Author: Shannon O’Connor
I’ve worked at the Registry of Space Vehicles, Lunar Division, for almost three years now. I was bothered at first being the only Jupiterite in the office, but I got used to it. Most of my coworkers are disgruntled Earthlings, with a few Martians and Lunarites. Of course, the manager is an Earthling. They usually run everything.
We process registrations for space vehicles. It’s tedious. We sit at booths, and customers take a number. When we press a button, the next number is called. Beings from all over the galaxy come to get their registrations at our place.
I dealt with it all, because I was grateful to have a job. People where I come from don’t have many advantages. I tried to blend in the best I could. It was easier during the dark side of the month, because beings couldn’t see each other as well. During the bright side, everyone knew where I was from.
Jupiterites are bulkier than other citizens of the galaxy. It’s because our planet is so heavy. I’m used to people looking at me strangely; it’s always been this way.
I worked with Marianne the entire time I had been there. We ate lunch together sometimes, and talked about the websites we liked. We laughed at strange customers together.
One day she said to me, “We don’t think of you as different.”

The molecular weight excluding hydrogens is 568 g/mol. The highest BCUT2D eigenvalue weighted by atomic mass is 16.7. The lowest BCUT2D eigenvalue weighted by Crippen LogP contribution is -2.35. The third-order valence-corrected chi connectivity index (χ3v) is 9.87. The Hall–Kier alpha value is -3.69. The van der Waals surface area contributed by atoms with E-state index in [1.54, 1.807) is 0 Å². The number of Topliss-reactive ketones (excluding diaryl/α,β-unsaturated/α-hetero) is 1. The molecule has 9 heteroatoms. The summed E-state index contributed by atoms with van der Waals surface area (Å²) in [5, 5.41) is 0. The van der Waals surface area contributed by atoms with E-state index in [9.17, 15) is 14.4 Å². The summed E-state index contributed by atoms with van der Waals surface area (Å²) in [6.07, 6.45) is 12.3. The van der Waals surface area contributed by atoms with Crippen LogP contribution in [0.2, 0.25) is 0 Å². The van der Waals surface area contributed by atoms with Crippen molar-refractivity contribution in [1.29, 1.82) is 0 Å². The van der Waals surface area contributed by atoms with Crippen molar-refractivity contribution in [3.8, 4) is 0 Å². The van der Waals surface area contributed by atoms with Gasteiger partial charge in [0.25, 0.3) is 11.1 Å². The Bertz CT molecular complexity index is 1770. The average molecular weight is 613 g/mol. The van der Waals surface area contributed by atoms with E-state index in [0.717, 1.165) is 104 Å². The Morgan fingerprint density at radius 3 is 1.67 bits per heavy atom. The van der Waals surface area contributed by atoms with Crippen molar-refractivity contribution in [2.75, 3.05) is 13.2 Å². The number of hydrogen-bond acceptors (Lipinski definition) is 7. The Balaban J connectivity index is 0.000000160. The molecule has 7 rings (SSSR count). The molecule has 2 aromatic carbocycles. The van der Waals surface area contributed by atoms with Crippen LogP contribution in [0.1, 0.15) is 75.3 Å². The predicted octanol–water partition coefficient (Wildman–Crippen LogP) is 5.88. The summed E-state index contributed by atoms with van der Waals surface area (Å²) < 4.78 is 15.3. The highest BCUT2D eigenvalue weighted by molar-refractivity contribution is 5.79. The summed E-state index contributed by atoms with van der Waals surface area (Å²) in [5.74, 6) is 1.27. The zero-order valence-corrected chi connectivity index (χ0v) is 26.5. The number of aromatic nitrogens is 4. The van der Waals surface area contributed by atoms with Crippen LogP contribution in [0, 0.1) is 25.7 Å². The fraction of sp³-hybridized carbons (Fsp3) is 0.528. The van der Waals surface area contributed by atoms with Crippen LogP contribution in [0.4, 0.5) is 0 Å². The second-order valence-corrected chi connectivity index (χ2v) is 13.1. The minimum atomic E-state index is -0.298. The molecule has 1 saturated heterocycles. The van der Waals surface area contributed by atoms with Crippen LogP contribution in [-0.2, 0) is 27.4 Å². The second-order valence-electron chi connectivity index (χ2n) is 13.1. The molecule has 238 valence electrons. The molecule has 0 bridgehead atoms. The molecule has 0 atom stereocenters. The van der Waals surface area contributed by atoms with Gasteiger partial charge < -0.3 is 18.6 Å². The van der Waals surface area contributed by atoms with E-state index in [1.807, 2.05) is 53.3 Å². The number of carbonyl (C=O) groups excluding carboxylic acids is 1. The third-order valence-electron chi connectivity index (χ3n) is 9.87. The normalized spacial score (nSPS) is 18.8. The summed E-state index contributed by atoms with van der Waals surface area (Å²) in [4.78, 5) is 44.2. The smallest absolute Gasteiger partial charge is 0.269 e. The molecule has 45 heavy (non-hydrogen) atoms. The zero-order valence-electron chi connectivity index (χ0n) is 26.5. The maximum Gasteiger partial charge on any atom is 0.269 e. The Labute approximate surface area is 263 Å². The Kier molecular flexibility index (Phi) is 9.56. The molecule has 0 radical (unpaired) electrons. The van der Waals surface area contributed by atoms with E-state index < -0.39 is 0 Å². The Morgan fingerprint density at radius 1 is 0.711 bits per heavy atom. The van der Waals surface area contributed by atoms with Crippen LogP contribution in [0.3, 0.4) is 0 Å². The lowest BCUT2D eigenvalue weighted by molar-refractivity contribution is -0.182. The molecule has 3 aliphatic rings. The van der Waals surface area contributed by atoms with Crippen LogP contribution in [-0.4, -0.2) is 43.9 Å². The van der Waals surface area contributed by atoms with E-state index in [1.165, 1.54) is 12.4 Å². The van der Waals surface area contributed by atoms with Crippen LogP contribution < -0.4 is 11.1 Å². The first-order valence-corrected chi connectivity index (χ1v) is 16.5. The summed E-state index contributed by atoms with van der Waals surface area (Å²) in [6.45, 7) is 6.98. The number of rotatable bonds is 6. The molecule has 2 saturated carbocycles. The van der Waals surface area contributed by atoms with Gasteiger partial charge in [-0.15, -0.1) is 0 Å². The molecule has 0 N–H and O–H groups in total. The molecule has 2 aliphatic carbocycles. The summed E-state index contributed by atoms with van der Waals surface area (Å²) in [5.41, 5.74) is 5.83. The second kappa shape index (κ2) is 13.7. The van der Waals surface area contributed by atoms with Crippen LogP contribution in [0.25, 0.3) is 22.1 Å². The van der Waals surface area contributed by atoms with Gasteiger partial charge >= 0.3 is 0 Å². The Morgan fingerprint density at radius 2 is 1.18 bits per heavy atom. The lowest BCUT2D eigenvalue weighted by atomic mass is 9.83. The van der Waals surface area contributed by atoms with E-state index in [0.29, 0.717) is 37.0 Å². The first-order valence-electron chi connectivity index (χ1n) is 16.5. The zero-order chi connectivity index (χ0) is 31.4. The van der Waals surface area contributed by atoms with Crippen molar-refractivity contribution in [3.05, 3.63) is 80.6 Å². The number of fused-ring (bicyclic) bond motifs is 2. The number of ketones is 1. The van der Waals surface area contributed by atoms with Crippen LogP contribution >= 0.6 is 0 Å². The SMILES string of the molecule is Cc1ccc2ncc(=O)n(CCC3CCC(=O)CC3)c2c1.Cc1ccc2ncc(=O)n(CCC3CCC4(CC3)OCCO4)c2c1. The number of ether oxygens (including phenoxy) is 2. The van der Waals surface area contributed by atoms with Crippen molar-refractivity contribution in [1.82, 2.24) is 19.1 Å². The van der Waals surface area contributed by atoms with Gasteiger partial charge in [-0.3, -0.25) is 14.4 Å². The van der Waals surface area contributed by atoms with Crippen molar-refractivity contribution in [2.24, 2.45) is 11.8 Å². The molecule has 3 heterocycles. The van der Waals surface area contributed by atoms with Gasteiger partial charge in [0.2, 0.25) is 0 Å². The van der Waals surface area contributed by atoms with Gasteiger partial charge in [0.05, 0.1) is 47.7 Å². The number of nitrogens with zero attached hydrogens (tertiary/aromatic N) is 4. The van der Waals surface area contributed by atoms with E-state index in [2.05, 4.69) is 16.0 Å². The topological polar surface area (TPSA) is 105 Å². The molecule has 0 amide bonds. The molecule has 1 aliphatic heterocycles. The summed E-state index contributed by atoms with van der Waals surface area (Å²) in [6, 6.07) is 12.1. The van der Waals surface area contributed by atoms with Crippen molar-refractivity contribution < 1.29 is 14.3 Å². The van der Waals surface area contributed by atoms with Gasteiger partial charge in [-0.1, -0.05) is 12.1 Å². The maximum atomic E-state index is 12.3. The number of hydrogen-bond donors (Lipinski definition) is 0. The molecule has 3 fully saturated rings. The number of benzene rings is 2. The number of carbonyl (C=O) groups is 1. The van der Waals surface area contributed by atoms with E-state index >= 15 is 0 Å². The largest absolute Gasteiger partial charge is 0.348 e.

I was shocked. I had never felt different. I felt like everyone else.
“What do you mean?” I asked.
“Well, you’re from Jupiter, and most of us are from Earth. We think of you as one of us.”
One of us. How could she say that? I was different. I always had been.
I went home angry that night. I was glad it was during the dark time of the month, and visibility was murky.
I went to work the next day, and Marianne said to me, “Did you hear Lalexa died the other day?”
“No, I didn’t know,” I said flatly. Lalexa was our unfriendly coworker from Earth. She kept to herself.
“It said in her obit that she wrote science fiction novels,” Marianne said.
“Why did she work here?”
“Nobody reads anymore,” she said. “She didn’t make money.”
“So why did she do it?”
“Nobody knows. The obit also said she’d spent time in a psychiatric facility.”
“That’s why she kept to herself,” she said. “She didn’t want anyone to know about her life.”
“How sad,” I said. “She never talked to anyone, but she went back to her pod, and wrote novels, for nothing.”
“It’s difficult to be insane,” Marianne whispered.
“But she didn’t seem that way,” I said. “She was able to work, and write, and she probably was able to pay bills and everything.”
“You never know what someone is going through,” Marianne said. “They could be suffering, and nobody would realize.”
Everyone struggles in their unique way. I felt the pain of being the only Jupiterite at the RSV, and Lalexa had a history. But she wrote as an outlet. I thought I should find something creative to help me get through. I had to discover what that was.
I had always loved music. I would sing quietly, songs of Jupiter, of solitude, that only I could understand.
I sang to myself in my pod, after I got back from the RSV. It comforted me when I was alone. I didn’t want anyone to hear, so I sang softly, just enough so only my walls and plants could experience the sounds of my heartache.
for all the people on this list who appear, think, or feel differently than others: this story is almost reassuring to know that our situation will always be and we can get by